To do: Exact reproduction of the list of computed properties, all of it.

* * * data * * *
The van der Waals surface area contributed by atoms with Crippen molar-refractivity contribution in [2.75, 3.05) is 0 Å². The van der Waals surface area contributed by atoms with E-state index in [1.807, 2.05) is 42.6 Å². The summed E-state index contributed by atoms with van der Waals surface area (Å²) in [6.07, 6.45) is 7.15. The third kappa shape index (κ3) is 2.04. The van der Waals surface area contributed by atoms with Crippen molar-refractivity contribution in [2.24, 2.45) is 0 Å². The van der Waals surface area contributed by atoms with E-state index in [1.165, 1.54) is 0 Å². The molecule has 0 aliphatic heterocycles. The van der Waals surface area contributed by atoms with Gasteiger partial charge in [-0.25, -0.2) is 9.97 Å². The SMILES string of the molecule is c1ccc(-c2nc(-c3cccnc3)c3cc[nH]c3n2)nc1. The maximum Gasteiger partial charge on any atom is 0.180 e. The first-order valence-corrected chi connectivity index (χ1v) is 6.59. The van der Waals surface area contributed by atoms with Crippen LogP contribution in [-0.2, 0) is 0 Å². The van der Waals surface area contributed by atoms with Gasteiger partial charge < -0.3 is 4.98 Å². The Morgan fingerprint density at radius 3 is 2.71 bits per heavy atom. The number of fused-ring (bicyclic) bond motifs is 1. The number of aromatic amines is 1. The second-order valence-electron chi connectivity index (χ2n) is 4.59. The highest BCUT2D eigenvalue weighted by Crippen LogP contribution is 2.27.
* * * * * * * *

The van der Waals surface area contributed by atoms with Crippen molar-refractivity contribution in [2.75, 3.05) is 0 Å². The van der Waals surface area contributed by atoms with E-state index in [1.807, 2.05) is 42.6 Å². The summed E-state index contributed by atoms with van der Waals surface area (Å²) in [6.07, 6.45) is 7.15. The third kappa shape index (κ3) is 2.04. The van der Waals surface area contributed by atoms with Crippen molar-refractivity contribution in [2.24, 2.45) is 0 Å². The van der Waals surface area contributed by atoms with E-state index in [1.165, 1.54) is 0 Å². The molecule has 0 aliphatic heterocycles. The van der Waals surface area contributed by atoms with Gasteiger partial charge in [-0.25, -0.2) is 9.97 Å². The SMILES string of the molecule is c1ccc(-c2nc(-c3cccnc3)c3cc[nH]c3n2)nc1. The maximum Gasteiger partial charge on any atom is 0.180 e. The first-order valence-corrected chi connectivity index (χ1v) is 6.59. The van der Waals surface area contributed by atoms with Crippen LogP contribution in [-0.2, 0) is 0 Å². The van der Waals surface area contributed by atoms with Gasteiger partial charge < -0.3 is 4.98 Å². The Morgan fingerprint density at radius 3 is 2.71 bits per heavy atom. The number of fused-ring (bicyclic) bond motifs is 1. The number of aromatic amines is 1. The second-order valence-electron chi connectivity index (χ2n) is 4.59. The highest BCUT2D eigenvalue weighted by Crippen LogP contribution is 2.27.